Nothing Serious Paperback – Oct 1 2005
Customers Who Bought This Item Also Bought
No Kindle device required. Download one of the Free Kindle apps to start reading Kindle books on your smartphone, tablet, and computer.
Getting the download link through email is temporarily not available. Please check back later.
To get the free app, enter your mobile phone number.
From Publishers Weekly
When Louise's husband, Adrien, leaves her for his father's lover, Paula, a surgically enhanced model, the troubled young Parisian editor finds the joy has been sucked out of her life. The daughter of Bernard-Henri Lévy, the author (The Rendezvous) evokes the misery of heartache and unsentimentally conveys her protagonist's hollow sense of desolation in stylized, fragmentary prose. ("Into the trash with all secondhand pre-used words, it's like my heart, and my body, they're also secondhand, they've also loved, suffered, so what?") As the narrative progresses, seamlessly moving between the present and Louise's recollections of her fraught marriage, she slowly begins to see Adrien for the belittling, controlling and vain miscreant he was during their time together. Adding to the list of Louise's sorrows is the death of her beloved grandmother as well as the long-undetected cancer threatening her mother's life, but romance with Pablo, a devoted Spaniard, buoys her spirits. A delicious cynicism creeps onto every page as Louise recounts her dysfunctional marriage, her addiction to amphetamines and battles with low self-esteem. Lévy's memorable if neurotic protagonist proves loveable despite her many flaws, and the novel is distinguished by that particularly intriguing brand of French fatalism. (Oct. 1)
Copyright © Reed Business Information, a division of Reed Elsevier Inc. All rights reserved.
“A sensation in France last year, this novel from Lévy manages the impossible, combining the plot of a made-for-TV-movie with language worthy of a feminist philosopher-poet.... this beautifully written novel deserves attention.... Lévy’s prose is luminous and the novel is a marvel of construction.”
—Kirkus Reviews, Starred Review
Most Helpful Customer Reviews on Amazon.com (beta)
As for the novel, of the confessional genre, I can report that it is really not too bad, especially for a 20-something. Better than the "girls of Knopf" sort of memoirs-cum-novels that appeared a few years ago. Not great literature, but worth reading if one's expectations are not too high.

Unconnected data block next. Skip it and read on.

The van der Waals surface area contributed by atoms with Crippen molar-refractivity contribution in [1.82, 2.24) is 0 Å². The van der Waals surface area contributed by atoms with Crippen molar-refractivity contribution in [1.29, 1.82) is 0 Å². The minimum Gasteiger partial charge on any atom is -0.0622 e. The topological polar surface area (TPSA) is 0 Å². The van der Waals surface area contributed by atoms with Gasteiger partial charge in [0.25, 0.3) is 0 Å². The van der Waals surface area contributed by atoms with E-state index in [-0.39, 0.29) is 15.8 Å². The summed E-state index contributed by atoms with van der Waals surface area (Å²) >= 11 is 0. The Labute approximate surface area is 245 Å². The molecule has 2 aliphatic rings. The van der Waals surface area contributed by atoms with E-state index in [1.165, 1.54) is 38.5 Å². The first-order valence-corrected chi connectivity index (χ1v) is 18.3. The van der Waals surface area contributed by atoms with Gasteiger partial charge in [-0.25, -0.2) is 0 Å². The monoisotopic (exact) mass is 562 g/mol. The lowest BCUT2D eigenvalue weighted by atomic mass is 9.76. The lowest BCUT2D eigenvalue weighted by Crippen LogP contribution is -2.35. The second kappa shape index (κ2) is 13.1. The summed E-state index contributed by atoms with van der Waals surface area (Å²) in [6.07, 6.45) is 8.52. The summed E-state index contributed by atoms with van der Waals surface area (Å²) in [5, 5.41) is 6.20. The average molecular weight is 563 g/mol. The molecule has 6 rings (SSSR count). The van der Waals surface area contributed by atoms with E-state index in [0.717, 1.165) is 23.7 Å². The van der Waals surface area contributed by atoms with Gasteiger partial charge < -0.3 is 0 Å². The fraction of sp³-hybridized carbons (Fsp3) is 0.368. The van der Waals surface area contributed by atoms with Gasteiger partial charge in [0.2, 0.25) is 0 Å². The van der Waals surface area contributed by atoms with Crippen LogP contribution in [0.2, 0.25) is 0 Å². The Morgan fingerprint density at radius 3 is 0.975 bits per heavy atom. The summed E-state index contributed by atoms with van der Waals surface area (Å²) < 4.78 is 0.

Nothing Serious is not actually much about Carla Bruni, although she does appear as a Wicked Witch of the West-type husband-stealing predator who pops up episodically throughout the story. The main storyline, however, is a coming-of-age tale for a young French woman coming to terms with the death of her grandmother. It is a journey of self-discovery, complete with tales of infidelity and drug and alcohol abuse that ends in a French rehab center (where apparently the French health system allows stays of up to one year). Included in this roman-a-clef are vignettes of famous French philosophers like the author's father, Bernard Henry-Levy.
While not great literature, and geared more towards female "chick-lit" audiences than male readers, it does give a sense of what has happened to Europe, culturally. Blue jeans, drugs, sex, rock and roll seem to have replaced philosophical discussions about the meaning of life, more "Sex and the City" than "The Second Sex," although Levy gives philosophy a shot in the end, when she reveals the moral of her story:
Life is a rough draft, in the end. Every story is a rough draft of the next one, you cross out, you cross out, and when it's almost right and without any misprints, it's over, all that's left is to leave, that's why life is long. Nothing serious.
It would be nice to see Levy expand upon this concept in future. She may have something serious to say, but she hasn't said it yet. In a sense, Nothing Serious is a rough draft, holding out the promise of perhaps more serious work to come...
The story itself -- I think that it could be told just fine through an long literary essay. As it book, it just seems to belabor the point.